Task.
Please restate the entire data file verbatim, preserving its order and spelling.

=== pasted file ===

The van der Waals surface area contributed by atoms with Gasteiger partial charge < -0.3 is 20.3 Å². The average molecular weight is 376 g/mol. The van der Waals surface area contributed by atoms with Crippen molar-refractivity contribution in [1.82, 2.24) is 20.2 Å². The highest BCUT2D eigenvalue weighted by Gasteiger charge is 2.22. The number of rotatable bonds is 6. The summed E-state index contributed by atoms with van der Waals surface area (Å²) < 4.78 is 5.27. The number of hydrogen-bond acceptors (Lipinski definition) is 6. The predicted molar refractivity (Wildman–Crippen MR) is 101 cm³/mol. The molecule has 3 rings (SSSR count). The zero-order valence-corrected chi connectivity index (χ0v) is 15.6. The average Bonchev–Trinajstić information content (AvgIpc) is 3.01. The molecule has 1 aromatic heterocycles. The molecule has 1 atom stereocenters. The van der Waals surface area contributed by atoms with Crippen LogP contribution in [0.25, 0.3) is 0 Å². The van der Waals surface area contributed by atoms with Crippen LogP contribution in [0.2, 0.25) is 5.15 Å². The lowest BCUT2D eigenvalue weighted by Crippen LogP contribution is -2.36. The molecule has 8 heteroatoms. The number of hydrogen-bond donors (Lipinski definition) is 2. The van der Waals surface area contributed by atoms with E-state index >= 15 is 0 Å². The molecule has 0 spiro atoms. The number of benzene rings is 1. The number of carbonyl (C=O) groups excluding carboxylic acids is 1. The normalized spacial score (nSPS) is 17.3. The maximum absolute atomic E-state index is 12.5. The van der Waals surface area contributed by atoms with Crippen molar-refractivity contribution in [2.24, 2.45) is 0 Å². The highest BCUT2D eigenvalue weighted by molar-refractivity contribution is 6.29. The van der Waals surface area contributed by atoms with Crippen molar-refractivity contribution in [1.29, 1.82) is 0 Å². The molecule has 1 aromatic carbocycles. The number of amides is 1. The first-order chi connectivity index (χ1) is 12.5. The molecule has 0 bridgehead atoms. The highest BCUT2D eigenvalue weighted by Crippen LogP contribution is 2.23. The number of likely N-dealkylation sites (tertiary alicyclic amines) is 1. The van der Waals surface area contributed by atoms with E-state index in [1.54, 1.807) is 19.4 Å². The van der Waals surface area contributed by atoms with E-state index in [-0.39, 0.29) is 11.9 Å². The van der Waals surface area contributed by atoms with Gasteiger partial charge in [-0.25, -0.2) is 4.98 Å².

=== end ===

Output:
The van der Waals surface area contributed by atoms with Gasteiger partial charge < -0.3 is 20.3 Å². The average molecular weight is 376 g/mol. The van der Waals surface area contributed by atoms with Crippen molar-refractivity contribution in [1.82, 2.24) is 20.2 Å². The highest BCUT2D eigenvalue weighted by Gasteiger charge is 2.22. The number of rotatable bonds is 6. The summed E-state index contributed by atoms with van der Waals surface area (Å²) < 4.78 is 5.27. The number of hydrogen-bond acceptors (Lipinski definition) is 6. The predicted molar refractivity (Wildman–Crippen MR) is 101 cm³/mol. The molecule has 3 rings (SSSR count). The zero-order valence-corrected chi connectivity index (χ0v) is 15.6. The average Bonchev–Trinajstić information content (AvgIpc) is 3.01. The molecule has 1 aromatic heterocycles. The molecule has 1 atom stereocenters. The van der Waals surface area contributed by atoms with Crippen LogP contribution in [0.25, 0.3) is 0 Å². The van der Waals surface area contributed by atoms with Crippen LogP contribution in [0.2, 0.25) is 5.15 Å². The lowest BCUT2D eigenvalue weighted by Crippen LogP contribution is -2.36. The molecule has 8 heteroatoms. The number of hydrogen-bond donors (Lipinski definition) is 2. The van der Waals surface area contributed by atoms with E-state index >= 15 is 0 Å². The molecule has 0 spiro atoms. The number of benzene rings is 1. The number of carbonyl (C=O) groups excluding carboxylic acids is 1. The normalized spacial score (nSPS) is 17.3. The maximum absolute atomic E-state index is 12.5. The van der Waals surface area contributed by atoms with Crippen molar-refractivity contribution in [2.24, 2.45) is 0 Å². The highest BCUT2D eigenvalue weighted by molar-refractivity contribution is 6.29. The van der Waals surface area contributed by atoms with Crippen molar-refractivity contribution in [1.29, 1.82) is 0 Å². The molecule has 1 aromatic carbocycles. The number of amides is 1. The first-order chi connectivity index (χ1) is 12.5. The molecule has 0 bridgehead atoms. The highest BCUT2D eigenvalue weighted by Crippen LogP contribution is 2.23. The number of likely N-dealkylation sites (tertiary alicyclic amines) is 1. The van der Waals surface area contributed by atoms with E-state index in [1.54, 1.807) is 19.4 Å². The van der Waals surface area contributed by atoms with E-state index in [-0.39, 0.29) is 11.9 Å². The van der Waals surface area contributed by atoms with Gasteiger partial charge in [-0.25, -0.2) is 4.98 Å².